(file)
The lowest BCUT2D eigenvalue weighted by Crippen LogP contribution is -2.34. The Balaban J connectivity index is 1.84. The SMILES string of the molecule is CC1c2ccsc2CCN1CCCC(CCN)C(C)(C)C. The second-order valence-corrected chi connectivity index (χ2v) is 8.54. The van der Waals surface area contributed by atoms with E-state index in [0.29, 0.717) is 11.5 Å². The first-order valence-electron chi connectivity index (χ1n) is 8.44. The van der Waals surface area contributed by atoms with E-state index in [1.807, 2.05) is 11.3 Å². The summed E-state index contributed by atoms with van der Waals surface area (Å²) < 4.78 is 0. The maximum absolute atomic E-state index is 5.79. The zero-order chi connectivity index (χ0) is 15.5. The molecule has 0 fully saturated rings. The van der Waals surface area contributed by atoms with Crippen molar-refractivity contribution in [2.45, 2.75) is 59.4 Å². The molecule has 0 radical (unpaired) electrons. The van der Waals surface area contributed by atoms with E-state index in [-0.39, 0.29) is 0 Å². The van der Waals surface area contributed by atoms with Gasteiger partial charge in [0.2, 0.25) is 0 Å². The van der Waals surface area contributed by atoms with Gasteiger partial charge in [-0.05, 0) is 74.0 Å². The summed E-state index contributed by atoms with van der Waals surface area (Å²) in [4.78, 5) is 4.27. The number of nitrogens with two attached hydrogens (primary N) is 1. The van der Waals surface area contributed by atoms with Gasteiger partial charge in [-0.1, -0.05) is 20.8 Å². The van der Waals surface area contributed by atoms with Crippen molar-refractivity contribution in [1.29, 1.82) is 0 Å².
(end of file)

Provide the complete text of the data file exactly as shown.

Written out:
The lowest BCUT2D eigenvalue weighted by Crippen LogP contribution is -2.34. The Balaban J connectivity index is 1.84. The SMILES string of the molecule is CC1c2ccsc2CCN1CCCC(CCN)C(C)(C)C. The second-order valence-corrected chi connectivity index (χ2v) is 8.54. The van der Waals surface area contributed by atoms with E-state index in [0.29, 0.717) is 11.5 Å². The first-order valence-electron chi connectivity index (χ1n) is 8.44. The van der Waals surface area contributed by atoms with E-state index in [1.807, 2.05) is 11.3 Å². The summed E-state index contributed by atoms with van der Waals surface area (Å²) < 4.78 is 0. The maximum absolute atomic E-state index is 5.79. The zero-order chi connectivity index (χ0) is 15.5. The molecule has 0 fully saturated rings. The van der Waals surface area contributed by atoms with Crippen molar-refractivity contribution in [2.45, 2.75) is 59.4 Å². The molecule has 0 radical (unpaired) electrons. The van der Waals surface area contributed by atoms with E-state index in [-0.39, 0.29) is 0 Å². The van der Waals surface area contributed by atoms with Gasteiger partial charge in [0.2, 0.25) is 0 Å². The van der Waals surface area contributed by atoms with Gasteiger partial charge in [-0.05, 0) is 74.0 Å². The summed E-state index contributed by atoms with van der Waals surface area (Å²) in [4.78, 5) is 4.27. The number of nitrogens with two attached hydrogens (primary N) is 1. The van der Waals surface area contributed by atoms with Gasteiger partial charge in [-0.1, -0.05) is 20.8 Å². The van der Waals surface area contributed by atoms with Crippen molar-refractivity contribution in [1.29, 1.82) is 0 Å².